Latest Issue

Why Cornish independence could be no joke

More and more people in the county want recognition of Cornish identity—and political power

By Nadia Leigh-Hewitson  
A St Piran flag fluttering in the wind on the coast at Fistral in Newquay Cornwall. Credit: Alamy

A St Piran flag fluttering in the wind at Fistral in Newquay, Cornwall. Credit: Alamy

Cornish independence has been the butt of national jokes for centuries. But strange as it might sound, in 2021, independence—or at least some form of devolution—for the county seems more tangible than ever.

The movement for Cornish autonomy comes from two different directions: the political drive towards practical legislative devolution from Westminster, and the long-range target of recognition as a sovereign state. Devolution is backed by many business and political leaders across the region, and certainly by the 10 per cent of its 568,210 residents identifying as solely Cornish (and not English). Cornwall Council claims it’s committed to…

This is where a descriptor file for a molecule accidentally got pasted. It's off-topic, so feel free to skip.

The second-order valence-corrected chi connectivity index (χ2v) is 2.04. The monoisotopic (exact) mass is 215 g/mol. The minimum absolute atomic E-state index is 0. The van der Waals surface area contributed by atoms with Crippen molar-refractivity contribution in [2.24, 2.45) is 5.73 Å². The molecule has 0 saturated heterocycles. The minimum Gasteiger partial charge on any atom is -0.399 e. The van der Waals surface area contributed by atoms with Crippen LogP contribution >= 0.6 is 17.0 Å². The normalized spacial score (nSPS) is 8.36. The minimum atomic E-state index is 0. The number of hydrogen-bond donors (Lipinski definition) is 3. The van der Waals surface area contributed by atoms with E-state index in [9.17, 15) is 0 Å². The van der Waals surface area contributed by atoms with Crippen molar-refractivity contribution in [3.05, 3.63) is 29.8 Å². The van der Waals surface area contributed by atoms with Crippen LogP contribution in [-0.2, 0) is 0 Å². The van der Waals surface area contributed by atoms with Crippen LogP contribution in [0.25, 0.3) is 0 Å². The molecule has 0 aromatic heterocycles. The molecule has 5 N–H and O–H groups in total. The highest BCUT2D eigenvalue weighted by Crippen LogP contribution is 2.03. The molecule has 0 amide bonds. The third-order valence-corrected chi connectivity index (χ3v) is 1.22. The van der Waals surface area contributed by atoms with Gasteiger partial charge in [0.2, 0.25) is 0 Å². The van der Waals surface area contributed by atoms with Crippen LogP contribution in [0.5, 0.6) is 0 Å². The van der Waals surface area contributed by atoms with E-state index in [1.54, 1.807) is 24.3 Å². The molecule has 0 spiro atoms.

Register today to continue reading

You’ve hit your limit of three articles in the last 30 days. To get seven more, simply enter your email address below.

You’ll also receive our free e-book Prospect’s Top Thinkers 2020 and our newsletter with the best new writing on politics, economics, literature and the arts.

Prospect may process your personal information for our legitimate business purposes, to provide you with newsletters, subscription offers and other relevant information.

Click here to learn more about these purposes and how we use your data. You will be able to opt-out of further contact on the next page and in all our communications.

This site is protected by reCAPTCHA and the Google Privacy Policy and Terms of Service apply.

We want to hear what you think about this article. Submit a letter to

More From Prospect